David Rabinovitch is an award winning producer, screen writer and now author who was born and grew up in Morden. This past Friday, in his hometown, he officially released his first book "Jukebox Empire - the mob and the dark side of the American Dream" which focuses on the true story of his uncle Bill "Wolfe" Rabin who was also born in Morden. The story is is what Hollywood blockbusters are made of, but through extensive research and government documents, David pieced together how his Uncle built a jukebox empire with the backing of the Mob.
"I grew up in Morden, and my grandfather came to Morden about 1891," explained Rabinovitch. "My family was in business there for 97 years. My grandfather, and then my father, operated a a store that lasted 63 years until 1990, right in the center of town on Stephen Street."
It was a family connection, and a black and white photo locked away in a strongbox, that kickstarted the idea for the book which tells the true story of Rabin, and aspiring tycoon who partners with a racketeer to build a jukebox that makes millions, then takes the fall for the largest money-laundering scheme in history.
"Since I was a teenager, I was quite fascinated by my Uncle Bill, because my father was one of seven in his family, and this was his brother, whom I had never met," he said. "It was very unusual, in a close family, and so I had a lot of curiosity about him. What sparked my interest, particularly, was as maybe 12 or 13 years old, kind of hidden away, I found a photograph of this uncle with my father, and it looked like something out of an old gangster movie. There's a pile of money on the table in front of them. This photo is in the book so you can can see this. When I got my father to talk about it, he said look closely at the money. Those are $1,000 bills, which I learned later, were the mob's preferred unit of money transfer. That's how the story began, my curiosity into it, and what that led to was my dad said, 'Bill, he built the first jukebox that could play more than 10 records.' When I began drilling into. A lot of other things opened up."
Rabin was a self-taught electronics genius and pilot, and his nephew Rabinovitch notes there are two major aspects to the book.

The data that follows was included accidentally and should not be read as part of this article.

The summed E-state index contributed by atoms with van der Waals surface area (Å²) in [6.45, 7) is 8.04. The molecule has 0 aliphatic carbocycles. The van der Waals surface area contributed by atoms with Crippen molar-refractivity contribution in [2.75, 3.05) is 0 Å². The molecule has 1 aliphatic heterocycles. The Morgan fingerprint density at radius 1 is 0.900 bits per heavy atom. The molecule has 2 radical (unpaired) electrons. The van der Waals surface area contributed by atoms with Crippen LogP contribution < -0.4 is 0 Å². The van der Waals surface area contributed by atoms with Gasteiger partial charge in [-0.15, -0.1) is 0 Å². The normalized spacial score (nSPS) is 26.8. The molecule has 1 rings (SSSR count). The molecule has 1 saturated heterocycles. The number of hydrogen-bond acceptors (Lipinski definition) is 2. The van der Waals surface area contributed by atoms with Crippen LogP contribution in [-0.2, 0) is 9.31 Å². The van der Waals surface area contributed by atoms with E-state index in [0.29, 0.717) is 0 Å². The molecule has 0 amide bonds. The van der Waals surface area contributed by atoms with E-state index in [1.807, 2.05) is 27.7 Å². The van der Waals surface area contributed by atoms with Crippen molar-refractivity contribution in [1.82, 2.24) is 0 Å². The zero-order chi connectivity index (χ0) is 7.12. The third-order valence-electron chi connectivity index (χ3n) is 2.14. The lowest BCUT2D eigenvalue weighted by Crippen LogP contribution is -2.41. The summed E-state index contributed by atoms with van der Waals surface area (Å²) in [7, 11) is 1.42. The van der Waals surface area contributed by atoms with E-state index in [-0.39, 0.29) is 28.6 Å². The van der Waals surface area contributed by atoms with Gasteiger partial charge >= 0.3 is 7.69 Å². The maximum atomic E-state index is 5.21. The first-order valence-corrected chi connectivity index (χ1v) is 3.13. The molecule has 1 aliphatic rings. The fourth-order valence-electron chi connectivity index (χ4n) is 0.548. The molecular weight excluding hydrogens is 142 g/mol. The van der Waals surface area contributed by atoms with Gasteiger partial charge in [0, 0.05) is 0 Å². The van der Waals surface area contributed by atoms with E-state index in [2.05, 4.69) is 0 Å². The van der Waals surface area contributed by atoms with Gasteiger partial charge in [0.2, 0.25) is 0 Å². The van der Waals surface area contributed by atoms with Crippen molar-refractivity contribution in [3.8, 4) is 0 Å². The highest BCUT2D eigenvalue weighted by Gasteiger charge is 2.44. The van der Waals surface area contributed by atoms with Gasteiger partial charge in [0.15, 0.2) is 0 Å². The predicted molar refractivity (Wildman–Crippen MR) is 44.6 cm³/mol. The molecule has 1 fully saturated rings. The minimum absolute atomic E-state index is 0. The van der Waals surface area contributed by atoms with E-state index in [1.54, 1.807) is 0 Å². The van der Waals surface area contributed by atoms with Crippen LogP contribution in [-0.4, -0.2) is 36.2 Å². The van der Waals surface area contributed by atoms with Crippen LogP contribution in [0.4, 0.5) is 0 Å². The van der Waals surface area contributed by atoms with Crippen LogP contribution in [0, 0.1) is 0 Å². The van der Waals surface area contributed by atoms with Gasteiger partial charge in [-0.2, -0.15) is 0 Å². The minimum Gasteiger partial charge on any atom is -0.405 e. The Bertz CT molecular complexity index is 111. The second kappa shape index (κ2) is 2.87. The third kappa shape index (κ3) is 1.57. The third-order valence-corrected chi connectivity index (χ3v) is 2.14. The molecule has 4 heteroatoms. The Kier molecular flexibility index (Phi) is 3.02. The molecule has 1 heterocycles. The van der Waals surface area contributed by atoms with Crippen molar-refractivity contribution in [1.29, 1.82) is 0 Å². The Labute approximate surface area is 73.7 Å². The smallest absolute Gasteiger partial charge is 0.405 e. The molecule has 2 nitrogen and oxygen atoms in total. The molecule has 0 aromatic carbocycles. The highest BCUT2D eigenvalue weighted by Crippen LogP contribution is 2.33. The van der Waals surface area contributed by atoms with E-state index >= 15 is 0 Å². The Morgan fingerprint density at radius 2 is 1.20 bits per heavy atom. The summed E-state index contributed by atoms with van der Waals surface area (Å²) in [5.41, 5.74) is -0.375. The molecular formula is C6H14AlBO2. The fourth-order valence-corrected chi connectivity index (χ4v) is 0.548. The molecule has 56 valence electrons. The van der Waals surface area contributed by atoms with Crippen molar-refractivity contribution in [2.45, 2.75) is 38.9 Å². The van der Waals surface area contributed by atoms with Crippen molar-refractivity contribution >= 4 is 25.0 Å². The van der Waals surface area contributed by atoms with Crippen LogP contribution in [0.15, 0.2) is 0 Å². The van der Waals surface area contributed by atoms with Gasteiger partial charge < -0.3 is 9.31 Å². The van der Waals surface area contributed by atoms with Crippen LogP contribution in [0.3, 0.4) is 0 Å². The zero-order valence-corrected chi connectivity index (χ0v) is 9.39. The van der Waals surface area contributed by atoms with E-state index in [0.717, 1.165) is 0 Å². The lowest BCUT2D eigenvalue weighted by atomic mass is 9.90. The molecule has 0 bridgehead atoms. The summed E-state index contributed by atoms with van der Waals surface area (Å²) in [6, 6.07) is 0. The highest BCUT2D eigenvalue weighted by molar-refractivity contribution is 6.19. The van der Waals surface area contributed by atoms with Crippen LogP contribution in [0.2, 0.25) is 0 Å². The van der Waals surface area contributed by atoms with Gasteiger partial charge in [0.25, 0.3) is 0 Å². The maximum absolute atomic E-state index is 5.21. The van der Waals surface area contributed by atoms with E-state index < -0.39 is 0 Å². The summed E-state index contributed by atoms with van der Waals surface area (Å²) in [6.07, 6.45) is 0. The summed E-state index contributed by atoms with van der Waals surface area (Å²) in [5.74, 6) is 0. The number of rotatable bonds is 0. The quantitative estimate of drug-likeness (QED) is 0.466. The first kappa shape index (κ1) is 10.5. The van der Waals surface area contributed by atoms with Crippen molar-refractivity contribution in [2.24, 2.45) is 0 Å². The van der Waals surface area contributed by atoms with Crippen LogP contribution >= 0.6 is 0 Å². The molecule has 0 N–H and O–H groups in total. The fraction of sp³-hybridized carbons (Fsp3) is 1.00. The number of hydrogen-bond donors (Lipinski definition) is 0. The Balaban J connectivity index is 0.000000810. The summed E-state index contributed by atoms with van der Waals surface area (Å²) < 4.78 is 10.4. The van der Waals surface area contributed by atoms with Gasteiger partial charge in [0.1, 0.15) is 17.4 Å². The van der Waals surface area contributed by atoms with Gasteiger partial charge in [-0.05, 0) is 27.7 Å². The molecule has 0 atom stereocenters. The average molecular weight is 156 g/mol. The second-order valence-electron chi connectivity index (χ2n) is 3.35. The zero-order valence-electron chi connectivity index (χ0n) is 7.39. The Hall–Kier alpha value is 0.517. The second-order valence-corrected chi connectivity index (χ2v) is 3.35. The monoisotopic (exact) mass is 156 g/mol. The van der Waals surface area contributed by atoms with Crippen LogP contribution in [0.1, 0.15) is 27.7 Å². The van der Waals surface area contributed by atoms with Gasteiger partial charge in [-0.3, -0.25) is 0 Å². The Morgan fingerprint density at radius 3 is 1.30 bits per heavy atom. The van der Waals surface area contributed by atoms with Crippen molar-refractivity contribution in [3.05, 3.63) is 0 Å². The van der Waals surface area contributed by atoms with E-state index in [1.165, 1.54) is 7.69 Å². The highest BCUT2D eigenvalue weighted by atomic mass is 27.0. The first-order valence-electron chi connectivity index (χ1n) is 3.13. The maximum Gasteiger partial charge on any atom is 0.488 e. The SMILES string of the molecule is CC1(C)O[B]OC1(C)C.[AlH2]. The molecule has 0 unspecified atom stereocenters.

"The first third of the book covers the development of the jukebox, and its technology, and how for about a three-year period the jukebox that my uncle built was the absolute king of the heap," he said. "They made millions of dollars. He bought a surplus plane from the United States Army, and barnstormed the country with these jukeboxes. Well, the whole thing fell apart in a patent case, sued from another Manitoban from David Rockola, who was from Virden. When that blew up, my uncle was concerned because he owed his investors, who were the racketeers, who collect all the coins that go through jukeboxes for their investment in his company. That led me to the second narrative in the book, which leads to the largest money laundering scheme in history. That's what the U.S. Department of Justice called it."
Rabin’s trajectory from inventor to promoter to outlaw is set against the Mob’s growing infiltration of the jukebox industry.
The research for the book took place over the course of several years, and the first real breakthrough in doing the research came from the National Archives and Records Administration in the United States where Rabinovitch found the transcripts of court cases in 1949 that led up to a patent case about his uncle's jukebox design. Those initial transcripts led to additional court case documentation related to the money laundering case which happened between 1959 and 1962.
Now that "Jukebox Empire" has been released, does Rabinovitch think it will add to or change the perception of his Uncle Bill within in his own family, and from the larger context, of Southern Manitoba?
"Everyone who knew him told me he had a special charisma, and whatever he set out to do, he aimed for the big score," said Rabinovitch. "He lived large, and we have that sense of him, so I don't view him as a criminal. More as a rogue who enjoyed the caper. He enjoyed the high life. They went to Europe, and at one point, according to the court testimony, he actually offered to buy a German bank, and said the banker said, how can you buy my bank? What's your financing? And his response was we have unlimited financing, every coin that goes through every machine in the United States. So he lived large, and saw himself in this way, but in the end, and I don't want to spoil the book, I do view him as rather a tragic figure."
You can listen to Morning Show Co-Host Chris Sumner's conversation with David Rabinovitch below.
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